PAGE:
Opinion

When a ceiling is not a ceiling

Hughey Newsome Advisory Council, Project 21

Over the coming days, be prepared for more discussions concerning the next debt ceiling crisis.

Last month, Treasury Secretary Jack Lew warned that the current pace of federal spending would require an increase in the debt ceiling. In a February 3 speech, Lew reiterated: “The bottom line is time is short.”

Expect the standard positions to be taken. One political party will likely warn of the need to address deficits, while the other will portray unwillingness to allow the government to continue spending as unpatriotic.

Unfortunately, the roles seem to switch depending on which party holds power. The one constant is that the national debt continues to grow as the movable debt ceiling continues to be increased.

It defies the definition of the term “ceiling.”

By now, conservatives can recite the numbers by heart. The national debt has risen to over $17 trillion. It’s increased over $6 trillion since Barack Obama took office. While these figures are important in judging this administration’s spending habits, it is the (gross) debt-to-gross domestic product (GDP) ratio that should alarm each and every citizen.

Economists use this ratio as a gauge of a nation’s fiscal health. For the United States, the International Monetary Fund (IMF) reported a ratio exceeding 106 percent at the end of the 2012 fiscal year. This means America owes more than what every man, woman or business produces each year — the GDP.

In that, the United States is doing just a bit better than Singapore, Grenada, and Ireland. In fact, of the 173 nations for which the IMF reported (gross) debt-to-GDP ratios, only ten have higher ratios.

Some may argue that credit agencies continue to rate U.S. debt as top-notch — so there’s no problem. It’s true that Moody’s and Fitch have never downgraded the rating of U.S. debt (even though they have both issued warnings), but Standard and Poor’s (S&P) did so in 2011 after that year’s debt ceiling fight.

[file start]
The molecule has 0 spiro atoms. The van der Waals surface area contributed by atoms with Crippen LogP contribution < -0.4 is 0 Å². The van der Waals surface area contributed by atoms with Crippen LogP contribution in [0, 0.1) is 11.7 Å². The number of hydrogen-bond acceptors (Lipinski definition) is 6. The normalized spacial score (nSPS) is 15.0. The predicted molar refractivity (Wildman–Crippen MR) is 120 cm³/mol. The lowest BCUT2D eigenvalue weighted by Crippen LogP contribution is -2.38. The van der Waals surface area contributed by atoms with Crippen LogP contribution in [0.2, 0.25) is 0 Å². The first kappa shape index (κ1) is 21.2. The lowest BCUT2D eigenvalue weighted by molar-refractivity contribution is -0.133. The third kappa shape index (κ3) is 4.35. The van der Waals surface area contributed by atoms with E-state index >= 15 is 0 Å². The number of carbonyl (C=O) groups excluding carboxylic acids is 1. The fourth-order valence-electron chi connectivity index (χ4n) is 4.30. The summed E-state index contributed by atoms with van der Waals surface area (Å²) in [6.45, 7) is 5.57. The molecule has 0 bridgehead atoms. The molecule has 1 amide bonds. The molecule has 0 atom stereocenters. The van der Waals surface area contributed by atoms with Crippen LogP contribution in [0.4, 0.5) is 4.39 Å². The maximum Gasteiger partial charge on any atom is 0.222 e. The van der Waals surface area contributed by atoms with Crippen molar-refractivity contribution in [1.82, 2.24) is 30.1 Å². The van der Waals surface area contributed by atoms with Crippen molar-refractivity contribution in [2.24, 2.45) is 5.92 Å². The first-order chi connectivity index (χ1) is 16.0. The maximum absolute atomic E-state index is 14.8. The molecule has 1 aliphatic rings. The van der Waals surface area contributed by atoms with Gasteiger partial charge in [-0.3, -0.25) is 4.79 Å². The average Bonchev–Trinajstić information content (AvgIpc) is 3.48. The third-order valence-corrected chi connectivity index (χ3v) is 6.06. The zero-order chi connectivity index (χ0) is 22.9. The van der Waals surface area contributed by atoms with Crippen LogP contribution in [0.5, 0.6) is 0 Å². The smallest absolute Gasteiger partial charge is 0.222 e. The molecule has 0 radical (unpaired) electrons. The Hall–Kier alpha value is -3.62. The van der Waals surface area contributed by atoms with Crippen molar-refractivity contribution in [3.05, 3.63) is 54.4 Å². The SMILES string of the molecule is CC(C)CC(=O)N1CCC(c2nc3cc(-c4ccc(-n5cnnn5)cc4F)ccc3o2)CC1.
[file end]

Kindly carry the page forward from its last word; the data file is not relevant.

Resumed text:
Before the S&P downgrade, the United States enjoyed an AAA credit rating. Of the ten nations with higher debt-to-GDP ratios, only one had a AAA credit rating. Four had speculative — junk — credit ratings.

The decisions of the other credit rating agencies to maintain their good ratings may seem odd to some, considering America’s poor debt ratio. With that in mind, consider that S&P alone is now at the center of a Justice Department lawsuit for activities related to the financial crisis of 2008-2009.

Is there a reason to be concerned?

According to a Wall Street Journal op-ed, “S&P and Downgrade Payback,” investigations centered on Moody’s and S&P — the two largest agencies — yet only S&P earned a $5 billion federal lawsuit. The article further speculated that the downgrade, not solely S&P’s activities leading up to the financial crisis, motivated the Justice Department’s legal action.

Political pressure may be discouraging possibly legitimate downgrades of America’s debt rating. Those same tactic are used to de-fang deficit hawks.

Consider that the federal government itself issues lending guidelines for taxpayers to get a loan guarantee on mortgages (FHA mortgage insurance) that taxpayers fund. These guidelines say mortgage debt cannot exceed a certain amount. There is no avenue through which this limit can be avoided, and it certainly is not a “movable” ceiling by any stretch of the imagination. Additionally, credit scores are used as part of the FHA guidelines.

Unfortunately, Attorney General Eric Holder has not made the Department of Justice available when individual taxpayers have grievances with their credit scores.

Perhaps, someday, the principles that the federal government itself uses to limit over-leverage in loan-seekers will eventually be used to protect taxpayers from the consequences of runaway government spending.